Benefits of growing in Mediterranean climate
Garden Sage, or Salvia officinalis, to use its botanical name, is one of about 1,000 species of sage. Many are both fragrant and ornamental, and so of immense value as garden plants, but in addition, Garden Sage has culinary, medicinal, and other properties that aid neighboring plants to resist pests and disease.
In the Mediterranean and other dry climates, it is doubly of value because of its hardiness to drought and its capacity to thrive in the alkaline soils common to most dry climates. Despite requiring some care and attention, it is easy to grow, just requiring a good prune in the spring and after flowering, to encourage a compact and dense habit.
Herbal, Culinary, and Medicinal Benefits
Different cultures have developed varied uses of sage leaves. In Europe and North America they are used to flavor meats, gravies and sources, while in the Middle East and the Mediterranean region, they find their way in a multitude of salads.
Try putting a couple of fresh leaves in a plate of sliced, hard, white cheese, a sliced tomato, a sprinkle of lemon juice and olive oil, and salt and pepper. Take out the leaves after about 20 minutes so that the sage does not make the salad too bitter.
Many medical claims have been made for Salvia officinalis. While some of these are far-reaching and possibly far-fetched, the consensus points to the antiseptic properties of the oils contained in the plant’s leaves. A simple way to benefit from these is to immerse sage leaves for about 10 minutes in a boiling pot of tea. Garden Sage leaves are of course an essential component in aromatherapy.
A Fine Ornamental Plant
Irrespective of its herbal qualities, Salvia officinalis, more than justifies its existence as a beautiful ornamental plant, whether in a herb garden or a flowerbed. Its foliage is attractive all the year round, while its blue, purple flowers make a worthy contribution to any border. It can be listed with those perennials that “hold” a flowerbed during the seasons when many of the flowering plants are passed their best and need to be cut-down or replaced.
Furthermore, one can plant together, a number of varieties of the species, in order to create variation on a theme; always a good ploy in garden design. In addition to the species itself, with its grey-green foliage, there are varieties with purple-colored leaves, variegated foliage, and the famous variety “Tricolor”, whose grayish leaves have an irregular cream border.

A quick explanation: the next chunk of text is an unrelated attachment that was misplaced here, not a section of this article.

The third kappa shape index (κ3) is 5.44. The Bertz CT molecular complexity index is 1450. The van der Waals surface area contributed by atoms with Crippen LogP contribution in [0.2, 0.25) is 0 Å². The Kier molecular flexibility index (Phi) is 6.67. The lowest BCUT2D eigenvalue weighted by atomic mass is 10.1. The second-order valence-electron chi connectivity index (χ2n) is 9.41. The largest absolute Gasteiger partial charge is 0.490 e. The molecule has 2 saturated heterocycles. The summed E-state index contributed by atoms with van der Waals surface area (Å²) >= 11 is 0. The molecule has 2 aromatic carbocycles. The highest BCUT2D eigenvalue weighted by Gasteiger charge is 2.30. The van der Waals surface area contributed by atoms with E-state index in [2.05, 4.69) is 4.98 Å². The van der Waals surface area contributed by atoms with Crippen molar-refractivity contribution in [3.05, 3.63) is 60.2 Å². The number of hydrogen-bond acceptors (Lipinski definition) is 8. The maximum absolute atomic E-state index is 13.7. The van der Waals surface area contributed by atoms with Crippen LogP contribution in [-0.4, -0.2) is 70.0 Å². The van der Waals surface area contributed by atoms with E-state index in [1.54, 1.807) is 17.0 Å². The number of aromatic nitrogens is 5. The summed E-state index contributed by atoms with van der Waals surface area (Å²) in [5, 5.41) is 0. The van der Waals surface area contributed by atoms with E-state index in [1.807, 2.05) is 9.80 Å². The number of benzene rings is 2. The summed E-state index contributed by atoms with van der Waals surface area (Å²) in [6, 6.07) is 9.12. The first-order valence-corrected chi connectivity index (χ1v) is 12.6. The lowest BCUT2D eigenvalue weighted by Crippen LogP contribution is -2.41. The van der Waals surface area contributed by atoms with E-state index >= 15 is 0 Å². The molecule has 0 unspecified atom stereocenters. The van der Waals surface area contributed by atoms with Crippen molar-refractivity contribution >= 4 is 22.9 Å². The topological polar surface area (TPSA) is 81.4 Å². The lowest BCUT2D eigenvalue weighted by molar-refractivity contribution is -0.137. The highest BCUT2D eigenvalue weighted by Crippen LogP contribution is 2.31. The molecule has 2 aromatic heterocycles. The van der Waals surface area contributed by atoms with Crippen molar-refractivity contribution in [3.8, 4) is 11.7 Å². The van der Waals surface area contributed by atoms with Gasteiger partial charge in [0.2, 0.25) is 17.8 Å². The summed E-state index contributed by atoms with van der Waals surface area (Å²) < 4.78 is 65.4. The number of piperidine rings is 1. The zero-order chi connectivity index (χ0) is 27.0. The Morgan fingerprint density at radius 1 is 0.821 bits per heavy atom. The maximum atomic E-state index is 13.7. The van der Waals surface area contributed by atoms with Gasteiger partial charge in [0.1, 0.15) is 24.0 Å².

Garden Sage to the Aid of Neighboring Plants!
Salvia officinalis appears to repel many pest insects from its vicinity, while attracting bees to gather the nectar from its flowers. That may explain why a border containing Garden Sage is invariably free of pathogenic insects, the odd chewed leaf here or there, notwithstanding. Some people are put-off by the thought of attracting bees to their garden, but if unmolested, they are not threatening, and perform a vital role in pollinating flowering plants, and in the general sanitation of the garden.
The sage herbs you cook with in the kitchen also a makes a delicious addition to dry gardens. Culinary Sage or salvia officinalis is native to the warm Mediterranean regions. They grow to a height of three feet tall and almost as wide. The stems are square and woody, usually covers with short hairs. All parts of this grayish green plant are aromatic. Salvia leaves are long and thin, up to 4 inches long and 1/2 inch across. They are crinkly, fragrant and sticky and can be used in cooking either fresh or dried. Sage grows in full sun to partial, dappled shade, and are hardy to about 20 degrees.
Sage plants flower in the summer with upright usually with blue or light blue flowers. They are beautiful in arrangements, or dried for kitchen decoration. Salvia can tolerate regular garden watering, but will also do well in drought conditions. After a few years they will need to be cut back to remove dead branches and maintain shape.
Sage can be grown in containers. The recommended size is at least an 8 inch pot, or larger. The smaller the pot, the faster plants can dry out, so it is advisable to water every week as long as the soil doesn’t become soggy.
Sage has a strong, earthy aroma. It adds flavor and depth to stews and soups. It mixes well with beef or chicken and makes green beans seem a little bit heartier. Pineapple sage is a close relative and adds a lighter flavor to food. It goes well with chicken. Fresh sage is great stuffed into chicken or turkey roasts and you can use the whole branch. Put an orange in there for a great flavor combo. The best time to pick sage for drying is just before it flowers, but any time of year will work. To dry the herbs, tie them in a bunch and hang them upside down in a cool dry place to snip as needed.
Before modern medicine sage tea was gargled for sore throats and cold tea was drunk to stop sweating. Crushed fresh leaves were used on insect bites. The Romans used sage in religious rites and Native Americans recognize White Sage for blessing and cleansing.
Start a little kitchen garden either outdoors or on your windowsill. Good companion herb plants for sage are rosemary and thyme as they have similar water and sun requirements.